Did you know that physiotherapy for neck pain is the single most effective remedy for finding sustainable relief?
Nearly all ‘physiotherapy for neck pain’ programmes involve gentle and consistent treatments which can reduce pain, discomfort and stiffness – often to the point where you can resume day-to-day activities normally and even engage in exercises to improve neck strength, flexibility and mobility.
In understanding neck pain, it’s helpful to familiarise yourself with a little bit of anatomy.
Our neck supports and manoeuvres our heavy head, and it’s made of seven vertebral bones, and shock-absorbing intra-vertebral discs that permit flexion and extension. The spinal cord runs through a channel within the vertebrae. At the back of the neck, at each level, is a pair of facet joints (which allow rotation of the neck), and a pair of nerve roots, which exits the spinal cord via holes called foraminae. We have eight pairs of cervical nerve roots which innervate the arms, the top of the shoulders, the neck and the back of the head.
Neck pain symptoms
- It’s very common to experience pain in your neck, but it’s also possible to experience pain referred from your neck to your head, the top of your shoulder, down your arm, and even into your hand. Some people may feel pain behind their eye, or into their ear. Neck pain can also frustrate restful sleep.
- If there is irritation of one of the nerve roots exiting the neck, you might feel ‘pins and needles’, numbness, or pain in your arm or hand. Sometimes the arm may also feel weak.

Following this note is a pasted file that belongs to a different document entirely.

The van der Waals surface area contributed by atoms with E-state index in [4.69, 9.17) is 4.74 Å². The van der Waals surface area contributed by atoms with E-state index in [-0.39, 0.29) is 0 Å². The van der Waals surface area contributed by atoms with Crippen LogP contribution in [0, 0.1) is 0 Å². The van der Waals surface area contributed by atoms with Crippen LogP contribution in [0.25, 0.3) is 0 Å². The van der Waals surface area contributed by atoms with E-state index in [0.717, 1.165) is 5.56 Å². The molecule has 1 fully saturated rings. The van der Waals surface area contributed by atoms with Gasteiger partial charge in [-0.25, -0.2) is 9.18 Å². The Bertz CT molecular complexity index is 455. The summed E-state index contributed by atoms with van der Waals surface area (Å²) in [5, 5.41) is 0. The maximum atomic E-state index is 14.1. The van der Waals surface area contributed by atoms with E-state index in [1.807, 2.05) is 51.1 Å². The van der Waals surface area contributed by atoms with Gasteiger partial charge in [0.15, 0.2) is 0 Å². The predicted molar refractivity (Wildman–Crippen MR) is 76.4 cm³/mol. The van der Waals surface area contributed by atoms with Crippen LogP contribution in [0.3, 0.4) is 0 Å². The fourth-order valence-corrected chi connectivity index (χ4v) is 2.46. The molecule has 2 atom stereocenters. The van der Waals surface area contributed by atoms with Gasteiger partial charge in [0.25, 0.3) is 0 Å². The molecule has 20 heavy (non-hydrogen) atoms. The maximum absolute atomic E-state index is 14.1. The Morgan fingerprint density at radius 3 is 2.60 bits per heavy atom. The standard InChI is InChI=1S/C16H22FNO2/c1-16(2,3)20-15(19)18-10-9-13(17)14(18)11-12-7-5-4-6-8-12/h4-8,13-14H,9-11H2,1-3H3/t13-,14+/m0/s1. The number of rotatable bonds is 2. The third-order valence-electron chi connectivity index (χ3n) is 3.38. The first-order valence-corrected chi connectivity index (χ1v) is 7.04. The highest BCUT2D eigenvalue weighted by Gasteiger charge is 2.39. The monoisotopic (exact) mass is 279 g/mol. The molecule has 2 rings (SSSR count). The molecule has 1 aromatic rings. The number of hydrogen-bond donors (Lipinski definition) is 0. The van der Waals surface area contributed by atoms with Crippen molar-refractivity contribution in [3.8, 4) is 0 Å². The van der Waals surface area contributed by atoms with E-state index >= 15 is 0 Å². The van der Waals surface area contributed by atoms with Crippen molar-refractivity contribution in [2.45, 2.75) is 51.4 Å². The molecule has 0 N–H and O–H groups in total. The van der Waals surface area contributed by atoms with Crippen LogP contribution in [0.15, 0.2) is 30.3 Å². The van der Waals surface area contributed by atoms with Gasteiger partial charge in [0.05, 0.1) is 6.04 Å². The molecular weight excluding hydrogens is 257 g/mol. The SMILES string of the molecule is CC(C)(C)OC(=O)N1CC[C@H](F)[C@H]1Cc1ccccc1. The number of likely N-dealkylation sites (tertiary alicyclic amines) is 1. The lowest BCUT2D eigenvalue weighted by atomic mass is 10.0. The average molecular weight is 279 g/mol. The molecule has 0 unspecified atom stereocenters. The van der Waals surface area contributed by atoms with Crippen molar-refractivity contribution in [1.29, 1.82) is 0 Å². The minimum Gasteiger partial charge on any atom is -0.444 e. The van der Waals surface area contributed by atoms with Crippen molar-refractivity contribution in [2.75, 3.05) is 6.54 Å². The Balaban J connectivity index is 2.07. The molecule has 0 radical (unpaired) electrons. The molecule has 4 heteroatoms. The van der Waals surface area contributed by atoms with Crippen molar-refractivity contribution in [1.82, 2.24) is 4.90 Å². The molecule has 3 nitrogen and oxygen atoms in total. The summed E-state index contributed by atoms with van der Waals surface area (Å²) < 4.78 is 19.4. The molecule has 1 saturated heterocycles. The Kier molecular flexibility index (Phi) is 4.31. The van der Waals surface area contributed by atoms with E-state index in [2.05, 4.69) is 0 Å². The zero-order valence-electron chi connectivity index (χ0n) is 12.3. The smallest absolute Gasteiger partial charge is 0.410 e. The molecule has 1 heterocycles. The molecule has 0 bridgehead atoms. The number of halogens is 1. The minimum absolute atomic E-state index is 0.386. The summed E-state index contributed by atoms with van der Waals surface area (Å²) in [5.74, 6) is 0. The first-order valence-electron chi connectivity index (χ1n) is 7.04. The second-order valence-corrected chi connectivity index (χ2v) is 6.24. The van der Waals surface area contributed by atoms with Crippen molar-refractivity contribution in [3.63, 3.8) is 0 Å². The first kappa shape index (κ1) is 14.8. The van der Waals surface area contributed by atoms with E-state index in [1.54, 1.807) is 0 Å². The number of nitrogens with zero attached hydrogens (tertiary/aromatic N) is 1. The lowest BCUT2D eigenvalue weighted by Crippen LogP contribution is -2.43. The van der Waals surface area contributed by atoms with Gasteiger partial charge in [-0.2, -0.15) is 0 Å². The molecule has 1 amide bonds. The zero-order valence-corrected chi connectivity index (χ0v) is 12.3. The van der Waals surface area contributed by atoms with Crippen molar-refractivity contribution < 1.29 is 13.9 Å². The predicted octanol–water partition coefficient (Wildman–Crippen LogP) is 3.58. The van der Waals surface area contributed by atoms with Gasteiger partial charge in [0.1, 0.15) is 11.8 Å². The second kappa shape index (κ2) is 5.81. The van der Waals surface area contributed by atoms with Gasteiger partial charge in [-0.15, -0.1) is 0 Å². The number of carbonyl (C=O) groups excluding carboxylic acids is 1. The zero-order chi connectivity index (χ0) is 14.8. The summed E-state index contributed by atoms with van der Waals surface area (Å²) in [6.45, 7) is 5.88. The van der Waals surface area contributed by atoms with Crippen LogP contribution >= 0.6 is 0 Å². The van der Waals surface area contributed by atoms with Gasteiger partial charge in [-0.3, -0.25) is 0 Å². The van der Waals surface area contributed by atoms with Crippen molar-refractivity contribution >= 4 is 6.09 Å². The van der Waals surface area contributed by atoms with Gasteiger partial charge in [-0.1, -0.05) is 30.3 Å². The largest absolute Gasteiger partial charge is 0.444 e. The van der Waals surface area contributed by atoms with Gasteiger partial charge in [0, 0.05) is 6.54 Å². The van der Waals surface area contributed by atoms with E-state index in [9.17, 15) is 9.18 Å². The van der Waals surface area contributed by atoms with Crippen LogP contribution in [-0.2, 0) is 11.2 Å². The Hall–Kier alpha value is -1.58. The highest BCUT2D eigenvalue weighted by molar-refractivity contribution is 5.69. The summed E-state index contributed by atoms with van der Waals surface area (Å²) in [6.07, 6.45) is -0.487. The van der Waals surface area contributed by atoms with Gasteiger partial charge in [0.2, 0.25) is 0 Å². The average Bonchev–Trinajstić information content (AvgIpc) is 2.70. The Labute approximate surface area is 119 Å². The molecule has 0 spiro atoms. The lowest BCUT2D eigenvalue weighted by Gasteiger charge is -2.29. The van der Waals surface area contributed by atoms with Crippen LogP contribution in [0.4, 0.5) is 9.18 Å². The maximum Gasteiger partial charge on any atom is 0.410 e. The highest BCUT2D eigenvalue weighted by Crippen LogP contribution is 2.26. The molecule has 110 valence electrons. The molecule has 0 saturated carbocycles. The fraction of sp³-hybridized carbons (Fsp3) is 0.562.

- You may find that it’s difficult to turn your neck, or the neck feels very stiff first thing in the morning. Sometimes it can be awkward to look over your shoulder when driving a car, or when turning to look at a person speaking to you.
- Muscles spasm sometimes accompanies neck pain, and many people describe experiencing hearing clunking or grating noises coming from the neck. This sound thankfully isn’t a worrying sign; it’s typically generated by the joints in the neck, or soft tissues moving over each other.
- Occasionally dizziness can accompany neck pain, which may be caused by a temporary pinching of the small arteries at the back of the neck, which might occur in an older person (e.g. when leaning their head back at the hairdresser’s).
What causes neck pain?
Thankfully most neck pain isn’t sinister, or a sign that something serious is going on.
If you’ve developed a sore, stiff neck as a result of a road traffic accident (e.g. being a passenger in a vehicle that was shunted from behind), you might be experiencing whiplash.
Sometimes this pain is delayed, and may come on a few days or even weeks later. We can help with a proper assessment, and the physio you need to help you make a full recovery.
Often neck pain will arrive if you’ve been holding you head in a prolonged posture (e.g. when you’ve been staring down over your laptop when working from home).
Sometimes neck pain comes on from sleeping in awkward posture (often experienced on a overnight flight in economy class), or a minor twisting injury (e.g. when pulling up a heavy root whilst gardening). Usually this kind of neck pain resolves over a day or two, but if it’s persisting, we can help.
Osteoarthritis in the neck
Osteoarthritis (aka ‘wear and tear’) is also known as Cervical Spondylosis.
The normal aging process of the neck can lead to loss of height and loss of shock absorption of the intervertebral discs, which leads to the neck becoming stiffer. The facet joints at the back of the neck may wear, and small ‘osteophytes’ (bony spurs) may form on the discs or joints, which can narrow the foraminal openings where the cervical nerve roots leave the spinal cord.